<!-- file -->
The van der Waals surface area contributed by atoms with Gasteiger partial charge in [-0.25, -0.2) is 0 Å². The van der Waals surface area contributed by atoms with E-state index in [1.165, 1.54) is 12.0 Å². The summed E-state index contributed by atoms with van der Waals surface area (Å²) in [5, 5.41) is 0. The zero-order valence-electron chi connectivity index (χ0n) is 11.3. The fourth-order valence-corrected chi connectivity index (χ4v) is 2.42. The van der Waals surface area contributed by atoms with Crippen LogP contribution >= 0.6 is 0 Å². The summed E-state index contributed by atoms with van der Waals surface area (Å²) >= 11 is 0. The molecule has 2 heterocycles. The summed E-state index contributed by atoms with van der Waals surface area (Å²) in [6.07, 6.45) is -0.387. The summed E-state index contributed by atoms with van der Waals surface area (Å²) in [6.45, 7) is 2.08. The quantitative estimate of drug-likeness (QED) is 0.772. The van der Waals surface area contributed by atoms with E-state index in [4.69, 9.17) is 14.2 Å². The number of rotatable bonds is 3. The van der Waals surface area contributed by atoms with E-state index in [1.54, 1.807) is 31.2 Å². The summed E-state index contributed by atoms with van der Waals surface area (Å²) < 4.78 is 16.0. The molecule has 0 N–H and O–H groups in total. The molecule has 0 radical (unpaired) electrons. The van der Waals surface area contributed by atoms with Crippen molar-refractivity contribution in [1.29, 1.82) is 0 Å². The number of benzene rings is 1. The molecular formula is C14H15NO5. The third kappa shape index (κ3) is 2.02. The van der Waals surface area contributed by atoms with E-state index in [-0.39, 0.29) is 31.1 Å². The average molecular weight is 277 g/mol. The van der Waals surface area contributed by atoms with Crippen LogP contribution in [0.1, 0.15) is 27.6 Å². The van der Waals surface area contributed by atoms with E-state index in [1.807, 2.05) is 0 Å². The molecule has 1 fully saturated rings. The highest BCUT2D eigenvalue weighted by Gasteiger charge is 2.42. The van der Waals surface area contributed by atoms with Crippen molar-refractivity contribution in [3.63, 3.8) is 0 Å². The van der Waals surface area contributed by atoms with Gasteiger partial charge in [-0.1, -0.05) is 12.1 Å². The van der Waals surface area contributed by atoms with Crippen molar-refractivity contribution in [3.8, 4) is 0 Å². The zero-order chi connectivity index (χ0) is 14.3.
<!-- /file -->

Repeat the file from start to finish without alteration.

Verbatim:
The van der Waals surface area contributed by atoms with Gasteiger partial charge in [-0.25, -0.2) is 0 Å². The van der Waals surface area contributed by atoms with E-state index in [1.165, 1.54) is 12.0 Å². The summed E-state index contributed by atoms with van der Waals surface area (Å²) in [5, 5.41) is 0. The zero-order valence-electron chi connectivity index (χ0n) is 11.3. The fourth-order valence-corrected chi connectivity index (χ4v) is 2.42. The van der Waals surface area contributed by atoms with Crippen LogP contribution >= 0.6 is 0 Å². The summed E-state index contributed by atoms with van der Waals surface area (Å²) >= 11 is 0. The molecule has 2 heterocycles. The summed E-state index contributed by atoms with van der Waals surface area (Å²) in [6.07, 6.45) is -0.387. The summed E-state index contributed by atoms with van der Waals surface area (Å²) in [6.45, 7) is 2.08. The quantitative estimate of drug-likeness (QED) is 0.772. The van der Waals surface area contributed by atoms with E-state index in [4.69, 9.17) is 14.2 Å². The number of rotatable bonds is 3. The van der Waals surface area contributed by atoms with E-state index in [1.54, 1.807) is 31.2 Å². The summed E-state index contributed by atoms with van der Waals surface area (Å²) < 4.78 is 16.0. The molecule has 0 N–H and O–H groups in total. The molecule has 0 radical (unpaired) electrons. The van der Waals surface area contributed by atoms with Crippen molar-refractivity contribution in [1.29, 1.82) is 0 Å². The number of benzene rings is 1. The molecular formula is C14H15NO5. The third kappa shape index (κ3) is 2.02. The van der Waals surface area contributed by atoms with E-state index in [-0.39, 0.29) is 31.1 Å². The average molecular weight is 277 g/mol. The van der Waals surface area contributed by atoms with Crippen LogP contribution in [0.1, 0.15) is 27.6 Å². The van der Waals surface area contributed by atoms with E-state index in [1.807, 2.05) is 0 Å². The molecule has 1 fully saturated rings. The highest BCUT2D eigenvalue weighted by Gasteiger charge is 2.42. The van der Waals surface area contributed by atoms with Crippen molar-refractivity contribution in [3.63, 3.8) is 0 Å². The van der Waals surface area contributed by atoms with Gasteiger partial charge in [-0.1, -0.05) is 12.1 Å². The van der Waals surface area contributed by atoms with Crippen molar-refractivity contribution in [3.8, 4) is 0 Å². The zero-order chi connectivity index (χ0) is 14.3.